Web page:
Are we chained to our desks? Describing desk-based sitting using a novel measure of occupational sitting

Gemma Cathrine Ryde*, Helen Elizabeth Brown, Nicholas David Gilson, Wendy J. Brown

*Corresponding author for this work

Research output: Contribution to journalArticleResearchpeer-review

36 Citations (Scopus)


Background: Prolonged occupational sitting is related to poor health outcomes. Detailed data on sitting time at desks are required to understand and effectively influence occupational sitting habits. 

Methods: Full-time office employees were recruited (n = 105; mean age 40.9 ± 11.5 years; BMI 26.1 ± 3.9, 65% women). Sitting at the desk and in other work contexts was measured using a sitting pad and ActivPAL for an entire working week. Employees used a diary to record work hours. Time spent at work, sitting at work and at the desk; number of sit to stand transitions at the desk; and number of bouts of continuous sitting at the desk < 20 and > 60 minutes, were calculated.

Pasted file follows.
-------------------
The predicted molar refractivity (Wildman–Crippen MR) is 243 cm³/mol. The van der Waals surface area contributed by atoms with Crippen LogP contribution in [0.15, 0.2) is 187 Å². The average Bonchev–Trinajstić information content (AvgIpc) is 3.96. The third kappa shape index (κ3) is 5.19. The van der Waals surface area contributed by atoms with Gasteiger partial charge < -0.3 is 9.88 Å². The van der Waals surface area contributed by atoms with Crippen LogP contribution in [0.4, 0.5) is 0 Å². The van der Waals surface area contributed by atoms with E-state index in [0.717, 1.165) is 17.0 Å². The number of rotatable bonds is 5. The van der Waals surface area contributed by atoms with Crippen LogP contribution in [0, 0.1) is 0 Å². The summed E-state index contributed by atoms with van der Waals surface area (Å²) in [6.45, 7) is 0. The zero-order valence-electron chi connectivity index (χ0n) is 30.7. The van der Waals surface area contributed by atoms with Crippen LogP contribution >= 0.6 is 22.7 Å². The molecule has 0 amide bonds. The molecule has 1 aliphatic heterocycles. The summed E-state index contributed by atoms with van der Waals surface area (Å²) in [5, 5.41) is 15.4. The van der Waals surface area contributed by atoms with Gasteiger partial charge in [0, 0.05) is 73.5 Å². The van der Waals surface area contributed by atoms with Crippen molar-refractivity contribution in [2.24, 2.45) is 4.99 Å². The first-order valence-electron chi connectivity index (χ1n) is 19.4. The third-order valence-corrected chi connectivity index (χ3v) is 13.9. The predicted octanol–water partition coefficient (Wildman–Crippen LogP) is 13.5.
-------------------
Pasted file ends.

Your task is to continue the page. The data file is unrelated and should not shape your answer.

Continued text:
Results: Average time spent at work was 8.7 ± 0.8 hours/day with 67% spent sitting at the desk (5.8 ± 1.2 hours/day), and 4% in other workplace settings. On average, employees got up from their desks 3 times/hour (29 ± 13/day). Sitting for more than 60 consecutive minutes occurred infrequently (0.69 ± 0.62 times/day), with most sit to stands (80%; 23 ± 14) occurring before 20 minutes of continual sitting. 

Conclusion: The findings provide highly detailed insights into desk-based sitting habits, highlighting large proportions of time spent sitting at desks, but with frequent interruptions.

Original languageEnglish
Pages (from-to)1318-1323
Number of pages6
JournalJournal of Physical Activity and Health
Issue number7
Publication statusPublished - 1 Sept 2014
Externally publishedYes


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